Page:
I have been privy to the development of Shades of Noir, in fact, I have basically grown up with it. I remember having to go to Savile Row to pick up Professor Andrew Ramroop’s work for the first exhibition ‘Happening to be…’
I thought it would be a good idea if I too contributed, as the life and perspectives of a black girl growing up in the UK (I’m 10) could have some relevance to Shades of Noir readers. I love reading, in fact, I have read all the books in my school library, and collect them too.
I hope you find my review of books, which may change to other things depending on what happens in my life, honest and useful.
So here we go…. I will start by saying these are my two favourite princess stories back when I was young. I loved these books mainly because they were familiar stories but they had an edge. I think I should say that over the years I now find princess stories unrealistic, and stereotypical. I as a girl look for stories with female protagonists that are strong, intelligent and hard working, however, I still find some enjoyment from these two books.
The Princess and the Pea
This story is written and illustrated by Rachel Isadora who is a well-known children’s book author, she has written over 150 books. This book has bright, vibrant pictures that use a distinctive collage technique and is set in a beautiful place in Africa. I loved reading this story, it was fun quick and easy. The writing and language is easy to understand making it perfect for children aged between 3 -5 years. The book uses terms that young children would understand but also keeps to the well-known characteristics of The Princess and the Pea. The story feels familiar but the illustration offers a narrative about a black princess making it quite special.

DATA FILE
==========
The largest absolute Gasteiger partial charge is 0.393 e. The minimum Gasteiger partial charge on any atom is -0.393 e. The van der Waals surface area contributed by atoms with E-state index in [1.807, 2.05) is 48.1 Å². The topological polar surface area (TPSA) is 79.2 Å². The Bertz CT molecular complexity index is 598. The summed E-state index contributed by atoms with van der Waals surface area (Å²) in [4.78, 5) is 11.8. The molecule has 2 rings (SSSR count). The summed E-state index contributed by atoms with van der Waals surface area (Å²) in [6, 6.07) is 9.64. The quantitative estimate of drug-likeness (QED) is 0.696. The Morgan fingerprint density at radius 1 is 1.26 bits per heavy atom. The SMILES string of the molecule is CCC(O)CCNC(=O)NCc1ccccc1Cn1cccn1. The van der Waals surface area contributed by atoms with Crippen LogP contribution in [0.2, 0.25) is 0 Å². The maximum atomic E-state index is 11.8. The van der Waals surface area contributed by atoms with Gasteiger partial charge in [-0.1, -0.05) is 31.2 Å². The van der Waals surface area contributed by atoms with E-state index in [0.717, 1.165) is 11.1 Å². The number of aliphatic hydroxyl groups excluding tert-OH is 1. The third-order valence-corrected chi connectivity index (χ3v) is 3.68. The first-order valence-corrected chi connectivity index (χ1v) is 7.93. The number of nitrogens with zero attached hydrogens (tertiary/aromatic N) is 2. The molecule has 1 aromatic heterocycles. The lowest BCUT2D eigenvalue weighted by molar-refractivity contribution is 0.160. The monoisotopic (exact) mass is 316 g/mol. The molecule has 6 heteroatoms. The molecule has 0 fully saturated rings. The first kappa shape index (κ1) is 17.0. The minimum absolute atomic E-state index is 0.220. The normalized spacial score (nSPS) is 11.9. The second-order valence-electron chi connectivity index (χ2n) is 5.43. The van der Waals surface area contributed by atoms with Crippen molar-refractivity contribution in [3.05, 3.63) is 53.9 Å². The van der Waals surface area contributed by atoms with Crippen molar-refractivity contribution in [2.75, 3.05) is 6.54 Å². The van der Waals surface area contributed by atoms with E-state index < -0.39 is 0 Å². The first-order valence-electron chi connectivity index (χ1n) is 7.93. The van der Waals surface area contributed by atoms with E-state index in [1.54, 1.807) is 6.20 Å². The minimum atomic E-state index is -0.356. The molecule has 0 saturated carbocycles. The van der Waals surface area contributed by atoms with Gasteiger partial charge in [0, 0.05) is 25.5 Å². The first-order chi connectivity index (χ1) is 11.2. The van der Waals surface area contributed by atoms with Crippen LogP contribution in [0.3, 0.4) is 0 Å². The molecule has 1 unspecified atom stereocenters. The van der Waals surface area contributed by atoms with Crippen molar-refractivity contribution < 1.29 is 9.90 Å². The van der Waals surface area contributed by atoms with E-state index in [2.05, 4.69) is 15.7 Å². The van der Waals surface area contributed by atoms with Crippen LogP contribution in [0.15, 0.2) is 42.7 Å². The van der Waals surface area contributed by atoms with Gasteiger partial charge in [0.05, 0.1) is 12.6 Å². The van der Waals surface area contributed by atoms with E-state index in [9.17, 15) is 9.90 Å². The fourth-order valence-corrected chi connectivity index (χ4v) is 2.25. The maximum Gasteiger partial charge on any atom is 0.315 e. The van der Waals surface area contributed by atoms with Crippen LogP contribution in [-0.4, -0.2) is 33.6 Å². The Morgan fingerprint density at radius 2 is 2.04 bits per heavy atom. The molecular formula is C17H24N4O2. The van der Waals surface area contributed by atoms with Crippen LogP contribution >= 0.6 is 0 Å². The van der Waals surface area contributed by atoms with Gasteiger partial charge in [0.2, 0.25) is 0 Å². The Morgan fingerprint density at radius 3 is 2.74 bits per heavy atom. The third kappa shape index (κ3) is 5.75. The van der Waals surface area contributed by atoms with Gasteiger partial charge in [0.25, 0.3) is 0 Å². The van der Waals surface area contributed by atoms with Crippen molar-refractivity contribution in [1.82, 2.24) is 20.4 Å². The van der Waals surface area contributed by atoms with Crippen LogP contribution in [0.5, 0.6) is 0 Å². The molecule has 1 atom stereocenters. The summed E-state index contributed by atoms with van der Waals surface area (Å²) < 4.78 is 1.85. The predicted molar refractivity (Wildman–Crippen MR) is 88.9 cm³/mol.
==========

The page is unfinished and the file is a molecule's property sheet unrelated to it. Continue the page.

Beauty and the Beast
This story is published by Jump at the Sun and illustrated by John Klutz. The pictures and the writing are easy to understand and have a traditional feel to both. It was a good read warming my heart and also at certain points making your heart stop with anticipation. The narratives between the writing and the pictures work well, with both giving a fairly clear depiction of the story. The storytelling is helped by the author’s excellent use of interesting language. The decision to have a Black princess has also helped the book to reach a wider variety of people who enjoy more cultural stories and or black protagonists. This book I would say is for children aged between 3-5 years. The writing is of a good standard and will help your young ones to understand and develop language as well as expression. For more books like this (ordinary stories with a twist) go to JumpattheSun.com
By Book Geek